Hey! I hope your weekend is going well!
I’m sitting in Columbus airport right now waiting to board my plane. I had a pretty cool weekend up here taking a continuing education course on manual muscle testing and advanced concepts related to it. Very productive weekend indeed.
It was interesting having conversations with my clients and colleagues about my trip last week leading up to my departure because one question I got a few times was “is this a requirement to maintain your certification?” When my response was “no I’m taking it just to become even better at what I do” it seemed to be a bit of a shock to them.
My motives for going and my answer to the question speaks to the standard that I’ve set for myself in regards to my education and my skill development. I have a standard that is set not by the minimum requirements stated by my certifying organization but by what I feel I need to do in order to be the best I can be. My standard is to do the best job I can for those who entrust me with their body and rely on me to help them.
It’s interesting to think about this concept of a standard. Our standards that we set for ourselves in large part will determine what we will actually do in various areas of our life. If we hold ourselves to a high standard and we keep ourselves accountable to maintain that standard than our actions will reflect it and so will our results. The same thing will happen in reverse.
In my example, if my standard were lower and was dictated purely by what is minimally required of me in order to remain legally able to continue my work than it would translate into DOING much less to improve my knowledge and skills and subsequently being a poorer practitioner.
Lower standard-less action-poorer results and improvements.
I think about this concept of standard a lot when I think of health habits also. People that hold themselves to high standards for their bodies make different choices than those who don’t. They tend not to settle for the status quo and they don’t wait until they have “problems” to do things to improve their body. Unfortunately many of us can often fall into a trap of lowering our standard and have it be nothing more than to “feel good enough to make life tolerable and to be healthy enough to not be inconvenienced.”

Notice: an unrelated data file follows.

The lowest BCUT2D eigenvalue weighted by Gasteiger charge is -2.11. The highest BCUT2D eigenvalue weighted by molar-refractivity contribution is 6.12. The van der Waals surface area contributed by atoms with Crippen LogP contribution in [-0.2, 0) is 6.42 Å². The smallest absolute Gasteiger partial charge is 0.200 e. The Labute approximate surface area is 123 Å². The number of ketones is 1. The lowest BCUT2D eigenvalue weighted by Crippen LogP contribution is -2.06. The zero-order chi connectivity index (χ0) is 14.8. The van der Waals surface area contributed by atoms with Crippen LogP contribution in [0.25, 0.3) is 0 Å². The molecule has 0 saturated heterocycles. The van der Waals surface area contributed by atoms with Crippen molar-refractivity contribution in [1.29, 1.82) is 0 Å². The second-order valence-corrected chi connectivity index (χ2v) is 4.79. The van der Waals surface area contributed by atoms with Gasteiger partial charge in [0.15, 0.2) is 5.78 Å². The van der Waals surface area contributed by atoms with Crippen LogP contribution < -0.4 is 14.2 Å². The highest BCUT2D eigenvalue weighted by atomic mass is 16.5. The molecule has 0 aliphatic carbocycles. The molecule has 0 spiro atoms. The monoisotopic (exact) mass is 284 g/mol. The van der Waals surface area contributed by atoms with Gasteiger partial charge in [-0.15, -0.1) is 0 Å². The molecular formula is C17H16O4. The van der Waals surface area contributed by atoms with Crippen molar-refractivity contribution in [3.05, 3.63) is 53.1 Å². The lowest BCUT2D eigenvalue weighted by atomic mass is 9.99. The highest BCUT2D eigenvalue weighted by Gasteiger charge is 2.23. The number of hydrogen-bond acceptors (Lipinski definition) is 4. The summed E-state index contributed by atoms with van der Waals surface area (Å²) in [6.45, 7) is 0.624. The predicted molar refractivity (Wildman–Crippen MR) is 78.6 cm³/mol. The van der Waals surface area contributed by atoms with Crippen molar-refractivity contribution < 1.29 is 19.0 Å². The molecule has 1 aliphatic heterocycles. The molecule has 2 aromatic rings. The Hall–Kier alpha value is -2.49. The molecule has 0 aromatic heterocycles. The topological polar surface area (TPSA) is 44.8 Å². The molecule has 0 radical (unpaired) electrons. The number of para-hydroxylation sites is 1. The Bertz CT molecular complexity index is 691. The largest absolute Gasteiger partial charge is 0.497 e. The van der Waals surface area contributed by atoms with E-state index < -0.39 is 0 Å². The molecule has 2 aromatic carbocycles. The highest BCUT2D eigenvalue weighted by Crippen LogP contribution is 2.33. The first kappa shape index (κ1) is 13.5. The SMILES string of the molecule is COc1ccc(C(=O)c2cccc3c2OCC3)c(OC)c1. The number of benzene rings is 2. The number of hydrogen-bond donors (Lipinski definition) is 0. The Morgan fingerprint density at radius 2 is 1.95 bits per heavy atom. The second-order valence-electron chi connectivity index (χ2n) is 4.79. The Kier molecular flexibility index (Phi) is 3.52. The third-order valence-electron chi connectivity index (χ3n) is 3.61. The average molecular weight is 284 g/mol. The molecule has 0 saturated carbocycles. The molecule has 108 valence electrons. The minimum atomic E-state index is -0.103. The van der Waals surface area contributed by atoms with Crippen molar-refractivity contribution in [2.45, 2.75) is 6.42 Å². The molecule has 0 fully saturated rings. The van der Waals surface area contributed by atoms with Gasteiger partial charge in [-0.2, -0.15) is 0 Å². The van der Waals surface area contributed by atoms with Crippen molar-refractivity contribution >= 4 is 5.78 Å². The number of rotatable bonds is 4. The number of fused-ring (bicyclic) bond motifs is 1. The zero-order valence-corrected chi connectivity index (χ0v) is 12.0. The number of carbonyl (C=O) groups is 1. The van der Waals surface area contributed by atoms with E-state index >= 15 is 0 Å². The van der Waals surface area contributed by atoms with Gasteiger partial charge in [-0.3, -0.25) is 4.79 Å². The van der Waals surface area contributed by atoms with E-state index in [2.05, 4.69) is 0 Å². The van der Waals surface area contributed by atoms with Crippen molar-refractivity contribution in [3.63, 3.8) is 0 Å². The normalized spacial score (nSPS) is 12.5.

Have you ever known anyone with a standard like that?
If someone has a standard that is grounded in a principle of wanting to treat their body with a high level of respect, maintain it well and work to improve its health and function than that will translate into a completely different set of actions. How their body feels and works will reflect those actions.
In working with hundreds and hundreds of people over the past 10 years, I’ve been able to easily see the standards that exist in people’s lives. Many people have a standard of maintaining convenience that is higher than maintaining health. This standard says that “if this health habit is easy to perform, quick to complete and requires a low amount of effort than I will do it, if not than I won’t.” What are they really saying when they have that thought or when their behavior reflects that thought? They are saying that their convenience is held to a higher standard than their health.
Others have a standard for pleasure that is higher than their standard for health. They might say or think “as long as I don’t have to give up anything I enjoy than I will do what I need to do for my health.”
I had a client recently come to me asking me to help him improve his muscular system in order to make playing golf more comfortable on his lower back. I told him that his best results would come from not only working with me, but also doing consistent home exercises and reducing his intake of certain inflammatory foods (which he was eating a lot of). In no uncertain terms he told me that his convenience and his pleasure was more important than this aspect of his health and that he just wanted to try working with me without doing much else and to settle for the results he got. I can virtually guarantee that his results will reflect his standard.
So my question is- what is your standard? Are you holding yourself to a high standard or a low standard? Is it being reflected in your actions? Are you expecting results and outcomes that are not possible based on the standard that you have set?
Don’t settle for low standards. You’re worth a lot more than that.
Chris Vercelli MATm, RTS, CPT
Founder: Non-Fiction Fitness